The Athenian Standards Decree. New Text, New Contexts

Since the discovery of a second fragment in Siphnos and its publication by Adolf Wilhelm in 1903 the Athenian Standards Decree has played a pivotal role in the study of the Athenian Empire and Greek coinage of the second half of the fifth century BC. On the one hand the problems it presents are representative of the challenges faced in much of the epigraphy of the Athenian Empire. On the restoration and interpretation of its highly fragmentary text depend interpretations of the nature of Athenian imperialism. Its date has been the subject of considerable dispute. On the other hand its survival in multiple copies, with substantial overlap, offers a unique set of challenges to reconstruction. Moreover, the subject matter of the Decree holds out the tantalising possibility of relating one category of evidence for fifth-century history, inscriptions, with another, coinage. Disputes over the date and significance of the Standards Decree have had no less an impact on numismatic than on epigraphic scholarship.

The discovery of a second fragment of the Aphytis copy of the decree, presented by Prof. Miltiades Hatzopoloulos to an international audience for the first time at the Barcelona Epigraphical Congress in 2002, has given fresh impetus to study of the decree, and in April 2004 a colloquium was held at Corpus Christi College under the auspices of the Department of Coins and Medals at the British Museum, the Corpus Christi Centre Centre for the Study Of Greek and Roman Antiquity and the Centre for the Study of Ancient Documents to re-examine the text of the decree and review its wider context in fifth-century Greek history. Speakers at the Colloquium included Angelos Matthaiou, David Blackman, Miltiades Hatzopoulos, Lisa Kallet, Nikolaos Papazarkadas, Harold Mattingly, John Ma, Charles Crowther, Andrew Meadows, Alain Bresson, Henry Kim, and Emilio Crespo.

Scanned image of Hiller von Gaertringen's squeeze of the Siphnos fragment of the Standards Decree, on loan from the IG archive of the Berlin-Brandenburgische Akademie der Wissenschaften. The original seems now to be lost.

After an introductory meeting on 16 April at which the history of epigraphical scholarship on the decree was reviewed, the first full day of the conference consisted of a series of sessions devoted, in sequence of discovery, to the individual copies of the decree. Prof. Hatzopoulos had kindly agreed to renew his presentation of the second Aphytis fragment and Angelos Matthaiou offered the results of a personal re-examination of the Kos copy. The elusive and older Siphnos and Syme fragments were represented by squeezes on loan from the IG archive through the kindness of Prof. Klaus Hallof. N. Paparazakadas offered new perspectives on the discovery and provenance of the Smyrna fragment and a fresh interpretation of its final clauses. The provenance and history of publication of the Odessa copy were carefully reviewed by Dr. Blackman on the basis of his own contacts with the museum staff. One of the highlights of the day was Harold Mattingly's brief presentation of the Hamaxitos fragment. Discussion and papers throughout the day reflected a new consensus in support of Professor Mattingly's once heterodox interpretation and dating of the Standards Decree.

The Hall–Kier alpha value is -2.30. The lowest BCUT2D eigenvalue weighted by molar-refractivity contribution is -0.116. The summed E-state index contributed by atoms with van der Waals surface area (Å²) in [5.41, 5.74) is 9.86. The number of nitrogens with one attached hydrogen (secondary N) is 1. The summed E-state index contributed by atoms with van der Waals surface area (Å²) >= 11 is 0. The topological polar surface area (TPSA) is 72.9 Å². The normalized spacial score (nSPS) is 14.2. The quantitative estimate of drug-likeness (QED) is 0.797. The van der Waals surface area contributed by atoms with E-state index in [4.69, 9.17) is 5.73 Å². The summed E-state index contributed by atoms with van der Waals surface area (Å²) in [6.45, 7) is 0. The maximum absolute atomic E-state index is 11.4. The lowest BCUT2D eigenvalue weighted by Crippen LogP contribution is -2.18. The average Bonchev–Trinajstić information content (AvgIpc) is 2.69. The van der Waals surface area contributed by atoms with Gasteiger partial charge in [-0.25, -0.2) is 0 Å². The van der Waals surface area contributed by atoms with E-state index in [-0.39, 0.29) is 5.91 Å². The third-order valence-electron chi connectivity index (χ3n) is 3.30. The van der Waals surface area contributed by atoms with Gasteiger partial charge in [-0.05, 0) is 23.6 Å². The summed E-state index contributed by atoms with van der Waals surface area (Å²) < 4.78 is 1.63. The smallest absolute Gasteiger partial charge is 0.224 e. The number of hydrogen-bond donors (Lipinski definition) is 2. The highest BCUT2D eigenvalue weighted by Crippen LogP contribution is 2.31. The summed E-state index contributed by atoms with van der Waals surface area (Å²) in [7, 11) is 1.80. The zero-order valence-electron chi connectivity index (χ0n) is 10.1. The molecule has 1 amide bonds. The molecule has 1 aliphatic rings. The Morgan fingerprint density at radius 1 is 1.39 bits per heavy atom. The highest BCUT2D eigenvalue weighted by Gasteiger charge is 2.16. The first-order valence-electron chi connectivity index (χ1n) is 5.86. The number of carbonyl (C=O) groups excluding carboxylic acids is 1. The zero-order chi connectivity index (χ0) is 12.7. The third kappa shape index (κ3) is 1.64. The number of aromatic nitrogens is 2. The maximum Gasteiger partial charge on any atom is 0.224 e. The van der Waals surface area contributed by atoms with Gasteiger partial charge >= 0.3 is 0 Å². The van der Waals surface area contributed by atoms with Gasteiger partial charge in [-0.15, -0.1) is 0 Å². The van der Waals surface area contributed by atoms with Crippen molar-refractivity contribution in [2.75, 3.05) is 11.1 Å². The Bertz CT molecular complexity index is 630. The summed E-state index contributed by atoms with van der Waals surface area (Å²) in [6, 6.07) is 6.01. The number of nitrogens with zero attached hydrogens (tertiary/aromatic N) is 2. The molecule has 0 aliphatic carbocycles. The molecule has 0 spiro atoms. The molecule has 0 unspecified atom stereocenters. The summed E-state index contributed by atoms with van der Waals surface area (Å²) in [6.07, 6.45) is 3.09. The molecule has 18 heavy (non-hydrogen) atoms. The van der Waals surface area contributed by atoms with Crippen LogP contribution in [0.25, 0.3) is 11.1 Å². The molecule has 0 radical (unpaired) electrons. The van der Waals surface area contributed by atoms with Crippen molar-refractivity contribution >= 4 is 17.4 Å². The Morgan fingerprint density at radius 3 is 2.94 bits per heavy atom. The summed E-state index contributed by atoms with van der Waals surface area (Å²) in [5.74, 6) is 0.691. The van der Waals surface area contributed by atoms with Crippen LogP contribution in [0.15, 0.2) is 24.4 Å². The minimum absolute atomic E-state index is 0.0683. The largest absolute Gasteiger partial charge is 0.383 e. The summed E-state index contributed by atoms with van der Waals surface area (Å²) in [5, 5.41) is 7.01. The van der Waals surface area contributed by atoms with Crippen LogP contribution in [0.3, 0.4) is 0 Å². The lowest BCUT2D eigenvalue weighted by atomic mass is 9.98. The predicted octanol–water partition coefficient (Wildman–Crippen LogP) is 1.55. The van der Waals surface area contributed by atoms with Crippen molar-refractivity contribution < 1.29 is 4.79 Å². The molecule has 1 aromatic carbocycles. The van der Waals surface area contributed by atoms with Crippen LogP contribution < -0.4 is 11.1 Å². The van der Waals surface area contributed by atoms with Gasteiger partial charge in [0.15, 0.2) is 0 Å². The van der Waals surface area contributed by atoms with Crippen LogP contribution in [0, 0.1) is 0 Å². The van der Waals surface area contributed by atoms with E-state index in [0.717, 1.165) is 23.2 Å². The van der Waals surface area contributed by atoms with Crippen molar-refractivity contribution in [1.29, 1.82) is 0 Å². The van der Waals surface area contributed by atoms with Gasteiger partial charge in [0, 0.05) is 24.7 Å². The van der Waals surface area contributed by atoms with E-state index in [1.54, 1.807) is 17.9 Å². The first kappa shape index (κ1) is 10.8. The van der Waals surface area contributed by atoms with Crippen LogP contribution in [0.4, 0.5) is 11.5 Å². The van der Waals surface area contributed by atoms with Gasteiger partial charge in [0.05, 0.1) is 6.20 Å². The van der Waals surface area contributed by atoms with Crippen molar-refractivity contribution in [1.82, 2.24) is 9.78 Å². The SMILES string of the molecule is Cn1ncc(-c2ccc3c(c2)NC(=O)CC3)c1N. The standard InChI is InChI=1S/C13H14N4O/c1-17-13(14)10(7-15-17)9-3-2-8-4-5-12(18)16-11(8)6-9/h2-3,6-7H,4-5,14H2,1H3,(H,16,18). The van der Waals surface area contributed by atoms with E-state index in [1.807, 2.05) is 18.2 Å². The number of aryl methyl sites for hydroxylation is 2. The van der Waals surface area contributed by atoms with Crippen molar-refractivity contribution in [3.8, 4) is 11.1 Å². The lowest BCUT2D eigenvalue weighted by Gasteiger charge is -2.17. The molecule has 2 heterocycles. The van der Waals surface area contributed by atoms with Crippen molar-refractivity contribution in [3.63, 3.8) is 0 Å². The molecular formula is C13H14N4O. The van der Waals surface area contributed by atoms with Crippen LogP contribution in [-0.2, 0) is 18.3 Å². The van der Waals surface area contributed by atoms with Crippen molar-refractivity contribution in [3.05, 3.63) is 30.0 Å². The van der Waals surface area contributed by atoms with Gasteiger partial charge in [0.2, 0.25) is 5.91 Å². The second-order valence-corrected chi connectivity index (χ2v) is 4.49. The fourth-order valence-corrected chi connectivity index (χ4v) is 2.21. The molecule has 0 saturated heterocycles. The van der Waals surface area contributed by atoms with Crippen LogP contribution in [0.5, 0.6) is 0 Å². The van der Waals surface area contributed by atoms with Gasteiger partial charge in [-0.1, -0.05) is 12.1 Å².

In the final paper on the first day, Emilio Crespo discussed the linguistic and dialect characteristics of the various fragments of the decree, and considered their implications for the dating of the document and for its method of dissemination and publication.

The second day of the conference offered an opportunity to reflect on the preceding day's epigraphical discussion, followed by a group of papers devoted to specific questions relating to the decree's interpretation. Henry Kim, Andrew Meadows and Alain Bresson examined the numismatic and economic context of the decree in fifth-century Athenian history; Lisa Kallet provided persuasive arguments for the economic motive as a driving force of Athenian imperial expansion; and John Ma contributed a Hellenistic meditation on the practice and outcomes of fifth-century Athenian epigraphy.

The proceedings of the conference are to be edited as a book, to be jointly edited by Charles Crowther and Andrew Meadows, which it is hoped can be published in the Centre's Oxford Studies in Ancient Documents series.

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Created on Wednesday, 18 January, 2006: 11:14:45